About this book
CryptoGraphics: Exploiting Graphics Cards for Security explores the potential for implementing ciphers within graphics processing units (GPUs), and describes the relevance of GPU-based encryption and decryption to the security of applications involving remote displays.
As a result of the increasing processing power of GPUs, research involving the use of GPUs for general purpose computing has arisen. While GPUs do not support the range of operations found in CPUs, their processing power has grown to exceed that of CPUs and their designs are evolving to increase their programmability. GPUs are especially attractive for applications requiring a large quantity of parallel processing. This work extends such research by considering the use of GPUs as a parallel processor for encrypting data.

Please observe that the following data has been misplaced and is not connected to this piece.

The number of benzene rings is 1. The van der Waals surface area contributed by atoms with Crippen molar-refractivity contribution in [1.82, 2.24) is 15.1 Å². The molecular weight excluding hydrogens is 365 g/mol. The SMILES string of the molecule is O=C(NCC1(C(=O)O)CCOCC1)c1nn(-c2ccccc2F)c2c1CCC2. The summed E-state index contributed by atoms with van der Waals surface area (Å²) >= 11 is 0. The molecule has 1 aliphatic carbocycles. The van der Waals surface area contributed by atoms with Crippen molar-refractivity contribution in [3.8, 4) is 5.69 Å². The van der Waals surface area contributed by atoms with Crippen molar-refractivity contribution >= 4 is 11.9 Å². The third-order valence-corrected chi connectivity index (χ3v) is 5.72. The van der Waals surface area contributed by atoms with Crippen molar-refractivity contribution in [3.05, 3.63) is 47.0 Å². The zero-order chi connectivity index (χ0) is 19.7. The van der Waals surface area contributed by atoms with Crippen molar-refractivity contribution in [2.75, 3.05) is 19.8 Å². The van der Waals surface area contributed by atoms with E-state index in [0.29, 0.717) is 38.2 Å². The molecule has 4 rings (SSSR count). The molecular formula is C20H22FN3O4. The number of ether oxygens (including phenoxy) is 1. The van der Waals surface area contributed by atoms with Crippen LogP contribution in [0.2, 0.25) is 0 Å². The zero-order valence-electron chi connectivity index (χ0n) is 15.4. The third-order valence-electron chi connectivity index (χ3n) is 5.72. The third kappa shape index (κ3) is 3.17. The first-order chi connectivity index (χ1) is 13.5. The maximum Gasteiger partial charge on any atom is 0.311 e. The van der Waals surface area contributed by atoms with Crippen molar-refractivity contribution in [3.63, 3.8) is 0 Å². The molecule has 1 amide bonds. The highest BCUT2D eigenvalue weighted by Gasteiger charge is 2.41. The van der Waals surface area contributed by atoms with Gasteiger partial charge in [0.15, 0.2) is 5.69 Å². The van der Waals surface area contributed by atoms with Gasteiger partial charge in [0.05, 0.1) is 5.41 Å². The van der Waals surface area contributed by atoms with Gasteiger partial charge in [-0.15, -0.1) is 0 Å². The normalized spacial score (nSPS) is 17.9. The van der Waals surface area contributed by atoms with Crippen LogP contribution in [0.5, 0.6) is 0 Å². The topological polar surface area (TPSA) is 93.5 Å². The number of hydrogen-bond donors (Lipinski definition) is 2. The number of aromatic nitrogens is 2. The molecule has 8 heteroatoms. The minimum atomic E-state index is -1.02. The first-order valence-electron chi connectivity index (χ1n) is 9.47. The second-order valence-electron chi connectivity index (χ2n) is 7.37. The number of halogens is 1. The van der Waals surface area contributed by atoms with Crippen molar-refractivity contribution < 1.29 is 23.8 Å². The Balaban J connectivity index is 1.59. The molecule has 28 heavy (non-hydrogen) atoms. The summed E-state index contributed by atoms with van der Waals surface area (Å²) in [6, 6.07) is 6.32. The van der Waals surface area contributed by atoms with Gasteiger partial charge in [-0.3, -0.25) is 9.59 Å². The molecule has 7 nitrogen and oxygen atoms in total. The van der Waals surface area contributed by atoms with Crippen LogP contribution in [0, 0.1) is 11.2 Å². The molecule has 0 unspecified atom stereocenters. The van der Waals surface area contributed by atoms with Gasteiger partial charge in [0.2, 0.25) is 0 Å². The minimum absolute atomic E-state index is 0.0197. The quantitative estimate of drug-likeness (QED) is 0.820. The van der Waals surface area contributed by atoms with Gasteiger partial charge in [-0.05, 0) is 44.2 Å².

The authors evaluate the operations found in symmetric and asymmetric key ciphers to determine if encryption can be programmed in existing GPUs. While certain operations make it impossible to implement some ciphers in a GPU, the operations used in most block ciphers, including AES, can be performed in GPUs. A detailed description and code for a GPU based implementation of AES is provided.
The feasibility of GPU-based encryption allows the authors to explore the use of a GPU as a trusted system component. The motivation for using a GPU as a trusted component, including the applicability to thin-client and remote conferencing applications, is discussed. By enabling encryption and decryption in a GPU, unencrypted display data can be confined to the GPU to avoid exposing it to any malware running on the operating system. A prototype implementation of GPU-based decryption for protecting displays exported to untrusted clients is described. Issues and solutions related to fully securing data on untrusted clients, including the protection of user input, are also discussed.
CryptoGraphics: Exploiting Graphics Cards for Security is designed for a professional audience of researchers and practitioners in industry. This book is also suitable as a secondary text for advanced-level students in computer science.